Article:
For someone not familiar with homeopathy, one way to describe it is that it is an alternative form of medical treatment that adheres to the proverbial hair of the dog that bit you. That's the old expression for one possible way of dealing with a hangover, such as what millions of people will likely experience on January 1 following New Year's Eve celebrations typified by the imbibing of excessive amounts of alcoholic libations. The truth is that homeopathy is so much more than that – and less, in a way. The basic belief of homeopathy is that like cures like, per webmd.com, or what verywellhealth.com refers to as the Law of Similars. That's in-a-nutshell's way of saying that whatever source produces unwanted symptoms (i.e., allergies) in a healthy person can, in theory at least, relieve an illness with similar symptoms – if administered in small doses. Very small doses, in fact. In short, homeopathy is designed to activate the body's natural defenses.
How Does Homeopathy Work?Homeopathy has its own niche of medical specialists. They are called, as you might have guessed, homeopaths. They practice a form of medicine developed in the late 18th century by German physician Samuel Christian Hahnemann, per verywellhealth.com. While homeopathy has become widespread in Europe, it remains more a curiosity in America although it continues to gain in popularity among those open-minded to medical practices that don't necessarily adhere to traditional medicine taught in medical schools. When working with a patient, homeopaths won't just diagnose a health problem, prescribe treatment and prescriptions, and send you home. They will ask a variety of questions regarding not only your physical state, but your emotional and mental health as well. In that sense, homeopathy as a ‘wholistic' aspect to it. The homeopathy practitioner will then determine the remedy that best matches your symptoms and design a treatment plan specific to you. Note: it might not be exactly the same as one prescribed for another person with the exact same symptoms.
Homeopathic RemediesThe like cures like and law of similars philosophy of homeopathy says an illness can be successfully treated by the administration of a substance that mimics that illness's particular symptoms. Such remedies are sourced from a variety of things such as plants, herbs, minerals, or animal products, per verywellhealth.com. These can include substances such as tear-producing red onions for allergy sufferers (identifiable through their constantly watering eyes) or arnica, a pain-killing herb, per drugs.com, sometimes used by homeopaths in treating surgical or accidental trauma. Believe it or not, poison ivy can also be used as a homeopathic remedy, per webmd.com. Among the health issues, in addition to allergies, commonly treated through homeopathy are:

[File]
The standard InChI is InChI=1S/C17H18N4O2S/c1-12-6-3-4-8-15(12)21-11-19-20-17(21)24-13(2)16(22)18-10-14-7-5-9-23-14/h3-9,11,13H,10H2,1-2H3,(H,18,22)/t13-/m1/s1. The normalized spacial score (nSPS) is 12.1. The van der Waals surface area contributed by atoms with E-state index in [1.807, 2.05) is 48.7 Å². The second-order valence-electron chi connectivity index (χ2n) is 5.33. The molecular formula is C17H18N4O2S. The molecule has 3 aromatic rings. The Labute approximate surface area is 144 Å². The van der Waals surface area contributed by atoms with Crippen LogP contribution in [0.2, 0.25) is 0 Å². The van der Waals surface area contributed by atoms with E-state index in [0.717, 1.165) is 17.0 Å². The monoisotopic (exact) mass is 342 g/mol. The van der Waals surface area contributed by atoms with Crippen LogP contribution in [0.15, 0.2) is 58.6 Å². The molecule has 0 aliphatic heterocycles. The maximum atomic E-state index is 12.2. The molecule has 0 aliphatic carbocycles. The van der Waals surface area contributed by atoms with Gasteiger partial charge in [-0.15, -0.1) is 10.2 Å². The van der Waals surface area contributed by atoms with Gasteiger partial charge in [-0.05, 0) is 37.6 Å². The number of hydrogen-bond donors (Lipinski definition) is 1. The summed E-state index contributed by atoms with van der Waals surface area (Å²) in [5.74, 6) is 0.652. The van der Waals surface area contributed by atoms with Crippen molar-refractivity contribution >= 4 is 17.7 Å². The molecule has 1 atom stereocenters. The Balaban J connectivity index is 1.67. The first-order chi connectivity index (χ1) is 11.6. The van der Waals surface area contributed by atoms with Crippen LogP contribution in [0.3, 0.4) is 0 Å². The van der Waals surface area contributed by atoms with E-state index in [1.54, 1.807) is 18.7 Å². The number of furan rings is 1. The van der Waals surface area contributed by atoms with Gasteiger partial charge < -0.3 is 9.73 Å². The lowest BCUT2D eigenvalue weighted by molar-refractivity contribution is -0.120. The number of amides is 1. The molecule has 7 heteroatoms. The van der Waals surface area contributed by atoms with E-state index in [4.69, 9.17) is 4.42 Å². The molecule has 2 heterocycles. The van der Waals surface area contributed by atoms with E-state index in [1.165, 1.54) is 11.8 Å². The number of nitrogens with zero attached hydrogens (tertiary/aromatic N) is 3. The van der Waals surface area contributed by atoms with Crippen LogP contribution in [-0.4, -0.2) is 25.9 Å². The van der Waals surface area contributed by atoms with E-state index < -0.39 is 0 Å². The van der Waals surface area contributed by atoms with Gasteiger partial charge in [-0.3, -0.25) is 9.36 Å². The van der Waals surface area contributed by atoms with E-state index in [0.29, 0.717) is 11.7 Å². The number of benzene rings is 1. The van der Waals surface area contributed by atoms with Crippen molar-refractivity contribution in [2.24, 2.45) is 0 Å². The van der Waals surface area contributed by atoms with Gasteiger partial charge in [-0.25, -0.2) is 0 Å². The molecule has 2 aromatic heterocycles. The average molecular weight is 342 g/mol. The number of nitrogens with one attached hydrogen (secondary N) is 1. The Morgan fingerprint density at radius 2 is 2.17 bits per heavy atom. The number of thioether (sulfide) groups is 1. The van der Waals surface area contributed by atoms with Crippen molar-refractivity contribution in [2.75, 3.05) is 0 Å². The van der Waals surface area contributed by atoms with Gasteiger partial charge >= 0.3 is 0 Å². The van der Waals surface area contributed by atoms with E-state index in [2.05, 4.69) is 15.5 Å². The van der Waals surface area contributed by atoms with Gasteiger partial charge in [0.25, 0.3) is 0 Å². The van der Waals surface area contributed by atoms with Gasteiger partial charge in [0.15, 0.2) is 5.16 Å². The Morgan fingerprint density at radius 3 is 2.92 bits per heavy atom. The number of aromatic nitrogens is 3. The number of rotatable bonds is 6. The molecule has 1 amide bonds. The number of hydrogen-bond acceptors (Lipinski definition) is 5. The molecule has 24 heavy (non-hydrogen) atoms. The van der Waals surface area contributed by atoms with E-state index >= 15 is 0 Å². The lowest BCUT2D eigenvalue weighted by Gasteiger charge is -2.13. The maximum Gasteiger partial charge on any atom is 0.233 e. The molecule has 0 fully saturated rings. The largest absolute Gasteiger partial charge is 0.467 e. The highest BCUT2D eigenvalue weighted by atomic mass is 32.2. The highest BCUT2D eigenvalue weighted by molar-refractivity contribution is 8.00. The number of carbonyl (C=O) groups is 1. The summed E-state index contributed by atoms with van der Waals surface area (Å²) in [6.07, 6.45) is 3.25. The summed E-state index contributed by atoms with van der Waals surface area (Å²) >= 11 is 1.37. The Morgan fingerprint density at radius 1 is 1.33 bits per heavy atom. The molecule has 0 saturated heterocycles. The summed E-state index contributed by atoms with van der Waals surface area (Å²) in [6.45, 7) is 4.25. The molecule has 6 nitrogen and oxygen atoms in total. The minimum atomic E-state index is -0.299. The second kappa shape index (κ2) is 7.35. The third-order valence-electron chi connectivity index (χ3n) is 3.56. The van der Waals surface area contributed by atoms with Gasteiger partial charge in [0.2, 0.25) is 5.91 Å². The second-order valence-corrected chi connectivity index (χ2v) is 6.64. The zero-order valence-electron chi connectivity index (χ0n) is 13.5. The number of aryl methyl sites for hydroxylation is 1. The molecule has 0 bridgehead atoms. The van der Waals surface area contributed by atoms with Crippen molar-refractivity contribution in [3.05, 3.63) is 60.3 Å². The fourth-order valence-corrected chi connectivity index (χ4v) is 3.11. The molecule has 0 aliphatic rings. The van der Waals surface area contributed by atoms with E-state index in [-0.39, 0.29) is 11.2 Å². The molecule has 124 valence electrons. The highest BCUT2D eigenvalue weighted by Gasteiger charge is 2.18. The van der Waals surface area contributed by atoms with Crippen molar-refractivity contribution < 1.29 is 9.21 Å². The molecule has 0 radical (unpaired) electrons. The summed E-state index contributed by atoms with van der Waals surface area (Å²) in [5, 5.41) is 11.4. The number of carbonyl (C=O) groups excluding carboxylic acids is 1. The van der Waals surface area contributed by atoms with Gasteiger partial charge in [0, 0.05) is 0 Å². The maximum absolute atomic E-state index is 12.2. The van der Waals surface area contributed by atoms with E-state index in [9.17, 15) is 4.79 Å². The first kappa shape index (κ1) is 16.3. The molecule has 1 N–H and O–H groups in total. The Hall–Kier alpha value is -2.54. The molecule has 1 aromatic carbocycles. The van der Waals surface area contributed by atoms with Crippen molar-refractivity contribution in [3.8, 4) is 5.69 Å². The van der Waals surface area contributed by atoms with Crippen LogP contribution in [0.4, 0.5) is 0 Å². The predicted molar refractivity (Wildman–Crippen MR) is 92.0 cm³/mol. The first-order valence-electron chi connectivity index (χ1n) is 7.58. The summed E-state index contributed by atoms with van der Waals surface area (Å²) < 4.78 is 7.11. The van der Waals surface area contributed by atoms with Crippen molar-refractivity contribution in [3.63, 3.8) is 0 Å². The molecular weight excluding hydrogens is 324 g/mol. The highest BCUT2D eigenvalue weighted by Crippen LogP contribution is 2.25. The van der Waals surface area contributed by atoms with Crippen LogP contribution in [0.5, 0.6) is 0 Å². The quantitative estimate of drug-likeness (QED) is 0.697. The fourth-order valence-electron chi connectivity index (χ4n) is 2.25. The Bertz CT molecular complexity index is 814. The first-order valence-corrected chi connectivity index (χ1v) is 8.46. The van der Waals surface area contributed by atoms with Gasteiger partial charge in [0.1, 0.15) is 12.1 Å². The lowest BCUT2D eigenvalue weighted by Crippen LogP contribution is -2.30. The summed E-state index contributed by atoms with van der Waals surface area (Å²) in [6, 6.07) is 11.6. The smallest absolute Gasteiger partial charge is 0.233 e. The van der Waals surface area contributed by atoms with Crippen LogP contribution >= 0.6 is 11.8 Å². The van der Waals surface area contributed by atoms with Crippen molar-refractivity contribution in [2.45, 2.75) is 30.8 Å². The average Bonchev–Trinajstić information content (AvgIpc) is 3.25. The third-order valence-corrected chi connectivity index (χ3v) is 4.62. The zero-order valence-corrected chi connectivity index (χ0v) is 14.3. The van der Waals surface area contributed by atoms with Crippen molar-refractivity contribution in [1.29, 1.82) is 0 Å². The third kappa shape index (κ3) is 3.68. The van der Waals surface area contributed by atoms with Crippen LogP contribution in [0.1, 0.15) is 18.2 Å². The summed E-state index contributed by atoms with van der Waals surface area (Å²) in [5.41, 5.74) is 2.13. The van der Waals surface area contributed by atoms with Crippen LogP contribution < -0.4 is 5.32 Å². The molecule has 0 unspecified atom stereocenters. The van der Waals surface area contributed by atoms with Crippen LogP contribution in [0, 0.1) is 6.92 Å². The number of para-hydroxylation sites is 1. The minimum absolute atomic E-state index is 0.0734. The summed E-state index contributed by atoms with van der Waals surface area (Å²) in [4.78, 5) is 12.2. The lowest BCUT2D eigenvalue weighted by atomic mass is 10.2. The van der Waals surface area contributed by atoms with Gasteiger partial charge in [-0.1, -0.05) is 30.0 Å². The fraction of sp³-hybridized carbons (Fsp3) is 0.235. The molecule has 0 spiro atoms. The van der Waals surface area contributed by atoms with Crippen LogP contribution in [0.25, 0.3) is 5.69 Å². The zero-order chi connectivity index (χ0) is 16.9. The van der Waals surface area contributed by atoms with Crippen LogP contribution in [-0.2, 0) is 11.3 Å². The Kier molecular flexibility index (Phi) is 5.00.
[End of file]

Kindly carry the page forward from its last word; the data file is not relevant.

- Chronic fatigue syndrome
- Rheumatoid arthritis
- Irritable bowel syndrome
- Premenstrual syndrome
- Per webmd.com, other treatable conditions include bruises, scrapes, toothaches, headaches, nausea, coughs, colds.
- Allium cepa. A type of onion used for the common cold and hay fever.
- Chamomilla (chamomille). Used to give relief to irritable infants dealing with colic or teething. (It helps parents with their sleep, too, of course.)
- Hypericum (St. John's wort). Used to treat pain in the nerves, such as in the fingers, toes, and back.
- Ignatia (St. Ignatius bean). Used to treat acute grief, anxiety, or depression, such as following the death of a loved one.
- Magnesia phosphorica (phosphate of magnesia). For alleviating cramps, such as menstrual cramps.
- Nux vomica (poison nut). Often used to help those dealing with ailments exacerbated by the use of recreational drugs or excessive eating or drinking – the proverbial hair of the dog that bit you.
- Pulsatilla (windflower). Not used for a specific disease but for those who tend toward a certain set of psychological characteristics and physical symptoms that include wearing less clothing than others, problems dealing with heat, and best described as gentle, yielding people always wanting to please others.
- Rhus tox. And this brings us to poison ivy, which is used for sprains and strains.